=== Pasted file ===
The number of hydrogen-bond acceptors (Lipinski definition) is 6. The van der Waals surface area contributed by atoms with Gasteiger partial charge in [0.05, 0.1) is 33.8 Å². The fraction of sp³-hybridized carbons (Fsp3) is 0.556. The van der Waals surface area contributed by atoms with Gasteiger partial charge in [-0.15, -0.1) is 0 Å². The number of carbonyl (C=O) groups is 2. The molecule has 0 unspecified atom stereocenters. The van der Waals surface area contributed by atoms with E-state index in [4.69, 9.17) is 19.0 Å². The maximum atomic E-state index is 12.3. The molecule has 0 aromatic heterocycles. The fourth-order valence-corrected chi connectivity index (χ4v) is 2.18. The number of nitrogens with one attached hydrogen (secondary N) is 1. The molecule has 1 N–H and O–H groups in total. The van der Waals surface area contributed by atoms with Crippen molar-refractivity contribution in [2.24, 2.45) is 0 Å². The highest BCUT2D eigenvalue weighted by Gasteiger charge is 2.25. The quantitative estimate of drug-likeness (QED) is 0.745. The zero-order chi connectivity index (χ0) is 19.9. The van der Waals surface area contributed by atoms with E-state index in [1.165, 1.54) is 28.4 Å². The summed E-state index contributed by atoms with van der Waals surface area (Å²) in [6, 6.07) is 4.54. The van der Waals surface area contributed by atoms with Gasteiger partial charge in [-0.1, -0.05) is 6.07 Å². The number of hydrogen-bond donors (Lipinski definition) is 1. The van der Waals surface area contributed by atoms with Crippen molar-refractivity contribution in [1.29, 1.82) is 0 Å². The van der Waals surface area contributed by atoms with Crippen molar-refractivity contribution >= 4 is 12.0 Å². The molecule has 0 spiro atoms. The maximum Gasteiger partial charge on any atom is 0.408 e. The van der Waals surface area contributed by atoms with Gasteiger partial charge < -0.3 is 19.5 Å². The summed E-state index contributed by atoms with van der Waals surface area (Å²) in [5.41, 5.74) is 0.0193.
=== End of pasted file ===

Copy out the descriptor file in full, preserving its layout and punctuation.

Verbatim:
The number of hydrogen-bond acceptors (Lipinski definition) is 6. The van der Waals surface area contributed by atoms with Gasteiger partial charge in [0.05, 0.1) is 33.8 Å². The fraction of sp³-hybridized carbons (Fsp3) is 0.556. The van der Waals surface area contributed by atoms with Gasteiger partial charge in [-0.15, -0.1) is 0 Å². The number of carbonyl (C=O) groups is 2. The molecule has 0 unspecified atom stereocenters. The van der Waals surface area contributed by atoms with E-state index in [4.69, 9.17) is 19.0 Å². The maximum atomic E-state index is 12.3. The molecule has 0 aromatic heterocycles. The fourth-order valence-corrected chi connectivity index (χ4v) is 2.18. The number of nitrogens with one attached hydrogen (secondary N) is 1. The molecule has 1 N–H and O–H groups in total. The van der Waals surface area contributed by atoms with Crippen molar-refractivity contribution in [2.24, 2.45) is 0 Å². The highest BCUT2D eigenvalue weighted by Gasteiger charge is 2.25. The quantitative estimate of drug-likeness (QED) is 0.745. The zero-order chi connectivity index (χ0) is 19.9. The van der Waals surface area contributed by atoms with E-state index in [1.165, 1.54) is 28.4 Å². The summed E-state index contributed by atoms with van der Waals surface area (Å²) in [6, 6.07) is 4.54. The van der Waals surface area contributed by atoms with Gasteiger partial charge in [-0.1, -0.05) is 6.07 Å². The number of hydrogen-bond donors (Lipinski definition) is 1. The van der Waals surface area contributed by atoms with Crippen molar-refractivity contribution in [1.29, 1.82) is 0 Å². The van der Waals surface area contributed by atoms with Crippen molar-refractivity contribution >= 4 is 12.0 Å². The molecule has 0 spiro atoms. The maximum Gasteiger partial charge on any atom is 0.408 e. The van der Waals surface area contributed by atoms with Gasteiger partial charge < -0.3 is 19.5 Å². The summed E-state index contributed by atoms with van der Waals surface area (Å²) in [5.41, 5.74) is 0.0193.